“We are well-established and set up to do deliveries to make sure people who are stuck at home can still get what they need.

Generally, he said, people are being respectful and trying to do what’s right.

“I’d like to see some of the older citizens staying in or calling for stuff a bit more. Some people are showing up for little items, when there’s really no need for that. Stay home, call us, we’ll drop it off no problem.”

The store is also doing what it can to support the Wellington Storehouse Foodbank.

“They’re using a skeleton crew to deal with a huge amount of need and a larger amount of work that they normally do. A lot of food banks in the county serve a lot of seniors that are on maybe low retirement income.”

Wellington Home Hardware has already donated bins of cleaning supplies, and Nash finds the positive is that the community continues to step up.

“When I asked for people to co-ordinate doing pick-ups for people who didn’t want to go out, I had a dozen drivers from every corner of the County right away, so there are lots of people willing to do the driving around, but the same thing applies – use your common sense.

“We’re very grateful for donations, so leave it on your porch and we’ll grab it. You can make monetary donations to the food bank by e-transfer as well. You can drop off donations to Dead People’s Stuff, Rock’n’ Rogers and at Wellington Home Hardware.”

The Wellington Storehouse Foodbank has been keeping the community aware of many generous residents’ and business donations – big and small – on its Facebook page.

“So proud of our Clippers parents who stepped up and donated $2,100 to our local food banks ($1,050 for Picton and $1,050 for Wellington). In all of this chaos, this is a shining example that together, we will be ok.”

Procter and Gamble donated diapers, wipes, laundry soap and feminine products; while Beach Street Bed and Breakfast dropped all a selection of its guest toiletries and Drake Devonshire also dropped off its food before closing temporarily.

Pierson’s Foodland and staff in Wellington have also been going the extra mile, stepping up weekly donations.

“We want to thank all the individuals, churches and church groups, organizations, clubs, wineries, Rotary Bottle Return and the businesses for all your donations and help at this difficult time. We can’t do what we do without your generosity. We are so grateful and appreciate each and everyone of you for making a difference to others in our communities. We are sorry if we missed mentioning anyone in our posts but please know we are thankful!”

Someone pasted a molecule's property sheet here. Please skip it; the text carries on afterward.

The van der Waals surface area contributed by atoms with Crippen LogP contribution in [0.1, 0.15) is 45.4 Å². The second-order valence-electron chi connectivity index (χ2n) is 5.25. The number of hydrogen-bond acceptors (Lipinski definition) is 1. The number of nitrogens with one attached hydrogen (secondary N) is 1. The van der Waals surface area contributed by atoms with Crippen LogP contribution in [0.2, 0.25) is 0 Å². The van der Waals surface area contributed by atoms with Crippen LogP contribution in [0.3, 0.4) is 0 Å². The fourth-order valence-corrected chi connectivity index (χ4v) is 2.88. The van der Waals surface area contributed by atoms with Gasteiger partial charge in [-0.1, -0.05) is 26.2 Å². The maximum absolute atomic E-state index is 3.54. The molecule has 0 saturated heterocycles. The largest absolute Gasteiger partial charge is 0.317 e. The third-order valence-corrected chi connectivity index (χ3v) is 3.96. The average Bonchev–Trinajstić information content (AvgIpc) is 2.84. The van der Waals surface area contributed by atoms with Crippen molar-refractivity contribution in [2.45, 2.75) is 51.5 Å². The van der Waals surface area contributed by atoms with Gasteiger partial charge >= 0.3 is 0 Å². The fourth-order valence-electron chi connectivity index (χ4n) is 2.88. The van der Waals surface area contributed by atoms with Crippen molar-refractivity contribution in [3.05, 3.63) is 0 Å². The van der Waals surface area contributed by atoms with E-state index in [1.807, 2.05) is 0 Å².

Linda Downey also thanks all the volunteers at the foodbank for their dedication, hard work and faithfulness.

“This foodbank is able to run smoothly because you give so much of your time and compassion to help others in the community. I am so grateful for each and every one of you, and for being part of this team.”

Wellington Storehouse – 304 Niles Street, 613-399-1450 or 613-849-7403.

Picton United Church Foodbank – 6 Chapel St., 613-476-8516 – Salvation Army, 46 Elizabeth Street, 613-476-3159.

The County Foundation has launched a new PEC Helping PEC COVID-19 Fund top assist local agencies that support the needs of vulnerable people throughout the County.

With a $15,000 start up, the Foundation is working with local food banks, County Food Hub, The Food Collective, Food to Share, Hastings Prince Edward Health, Prince Edward Learning Centre and council members who are part of PEC’s Food Security Task Team and many others. Together, we are working to support the County during COVID-19.

Its goal is to raise $100,000 for food banks and initiatives and groups that provide food and health support in the County. Donations are welcome at the Foundation’s website.

For overall assistance, the municipality has opened a COVID-19 Help Line for anybody who is unsure of their options.

Call 1-833-676-2148 for assistance with community service and agencies, delivery of food or other essentials, connecting to transportation options, and sources for public health information.

The Help Line is available Monday to Friday, 8 a.m. to 8 p.m.

County businesses delivering in challenging times

COVID-19: County businesses close, change and support community